The E Bow- 500 Words with Adam P Hunt
500 Words EBow Adam P Hunt
Haunting, eerie, breathtaking, any of these words could easily describe a curious little handheld device known as the EBow.
Invented in 1968 by Greg Heet the Ebow has gone on to be an effect that unites guitarists as diverse as David Gilmour, Paul Stanley, Frank Zappa, Buddy Emmons and Dave Navarro. When the EBow debuted at NAMM 1976 Jerry Garcia was Heet’s first customer.
The Energy Bow or more commonly EBow was the brainchild of inventor Greg Heet. While Heet is no longer with EBow the EBow lives on and has a pretty dedicated following. Even though the EBow has gone through many revisions since it’s inception the general coconscious seems that the changes in the EBow are genuine improvements and not done as cost savings measures.
And just for the record the EBow is still produced in the United States and is not farmed out to job shops in the far east.
Small, simple to use, the Ebow is a small, J shaped device is usually held in the picking hand and vibrates a single string at a time and produces a sound that is somewhere between controlled feedback and guitar synthesizer.
While the Ebow has two settings, essentially a faster and slower string vibrating modes, I’m sorry to say that the EBow does not have true bypass wiring.
Even though the Ebow is more closely associated electric guitar usage the Ebow has found it’s way into the hands of acoustic guitar players, and Luciano Chessa has been known to use it with the dan bau.
Also, bassist Michael Marning has been known to use two EBows at a time while playing a fretless bass and avant-garde composer Olga Neuwirth has used one with a grand piano.
That’s not to say the EBow should strictly be limited to experimental music but it could be useful for overdubs and I ran across a video with Phil Keaggy that used an EBow to help simulate some convincing pedal steel sounds.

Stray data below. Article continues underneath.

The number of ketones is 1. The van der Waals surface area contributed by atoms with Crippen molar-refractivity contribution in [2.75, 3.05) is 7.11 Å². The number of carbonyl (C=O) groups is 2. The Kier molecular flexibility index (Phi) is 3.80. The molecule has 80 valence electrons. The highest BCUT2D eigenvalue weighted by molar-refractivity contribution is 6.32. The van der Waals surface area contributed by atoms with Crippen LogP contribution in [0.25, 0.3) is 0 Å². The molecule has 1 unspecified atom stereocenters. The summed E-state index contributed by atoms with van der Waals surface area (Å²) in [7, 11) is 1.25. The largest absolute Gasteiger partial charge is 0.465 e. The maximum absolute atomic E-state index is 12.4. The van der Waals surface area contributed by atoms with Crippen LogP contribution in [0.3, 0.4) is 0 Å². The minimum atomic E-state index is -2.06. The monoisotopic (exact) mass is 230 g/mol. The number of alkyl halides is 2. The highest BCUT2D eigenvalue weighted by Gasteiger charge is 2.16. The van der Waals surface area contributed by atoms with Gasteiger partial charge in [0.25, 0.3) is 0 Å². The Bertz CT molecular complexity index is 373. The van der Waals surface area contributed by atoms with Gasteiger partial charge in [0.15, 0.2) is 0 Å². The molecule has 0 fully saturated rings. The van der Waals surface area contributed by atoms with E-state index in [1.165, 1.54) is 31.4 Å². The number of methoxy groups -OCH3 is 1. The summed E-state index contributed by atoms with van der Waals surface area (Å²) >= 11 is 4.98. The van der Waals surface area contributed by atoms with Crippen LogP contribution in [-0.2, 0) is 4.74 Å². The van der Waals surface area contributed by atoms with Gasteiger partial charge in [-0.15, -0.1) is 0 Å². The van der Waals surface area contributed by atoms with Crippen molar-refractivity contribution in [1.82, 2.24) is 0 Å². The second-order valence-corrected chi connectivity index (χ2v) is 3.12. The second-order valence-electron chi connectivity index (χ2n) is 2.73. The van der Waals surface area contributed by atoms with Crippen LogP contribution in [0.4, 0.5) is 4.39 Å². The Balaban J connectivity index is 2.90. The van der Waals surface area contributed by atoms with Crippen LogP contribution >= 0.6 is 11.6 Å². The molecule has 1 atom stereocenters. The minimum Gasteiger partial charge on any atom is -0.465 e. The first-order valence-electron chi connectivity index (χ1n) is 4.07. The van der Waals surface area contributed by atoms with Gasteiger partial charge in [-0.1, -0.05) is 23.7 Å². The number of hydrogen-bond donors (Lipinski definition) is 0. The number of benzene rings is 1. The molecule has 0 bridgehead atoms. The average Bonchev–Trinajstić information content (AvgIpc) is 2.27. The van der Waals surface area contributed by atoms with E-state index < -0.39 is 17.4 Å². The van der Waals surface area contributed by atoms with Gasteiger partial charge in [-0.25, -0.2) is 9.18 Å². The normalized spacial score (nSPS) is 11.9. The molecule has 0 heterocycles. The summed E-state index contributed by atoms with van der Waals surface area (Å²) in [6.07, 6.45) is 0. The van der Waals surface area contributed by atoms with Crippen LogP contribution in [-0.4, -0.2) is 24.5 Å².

Using an EBow is pretty straight forward and EBbow’s website says:
“Playing the EBow directly over the pickup will increase your volume many fold and give you the crisp sound of super hot pickups. Moving away from the pickup gives you the mellow sound of a hollow body electric. This complete control over attack, decay and sustain, as well as a whole new range of tones and textures, makes the EBow one of the most expressive tools for the guitarist. “
Simple enough but on the surface a slide is pretty low tech too but not every one can be Duane Allman their first go.
My own experience with an EBow was brief but memorable. I particularly like using it with a delay pedal because it turned a lunk like me instantly into Robert Fripp.
Any one interested in an Ebow should check out http://www.ebow.com/home.php . There’s tons of videos, tips, and audio samples and if the site shows you anything it is that an EBow is more than a novelty, it’s a serious bit of musical equipment.
Adam P Hunt is a freelance writer who has previously written for The Library Journal and Premier Guitar Magazine. We are so happy to have him join us here at Guitar Radio Show.com.
Here’s a Dual E Bow Guitar solo from the Good Rats-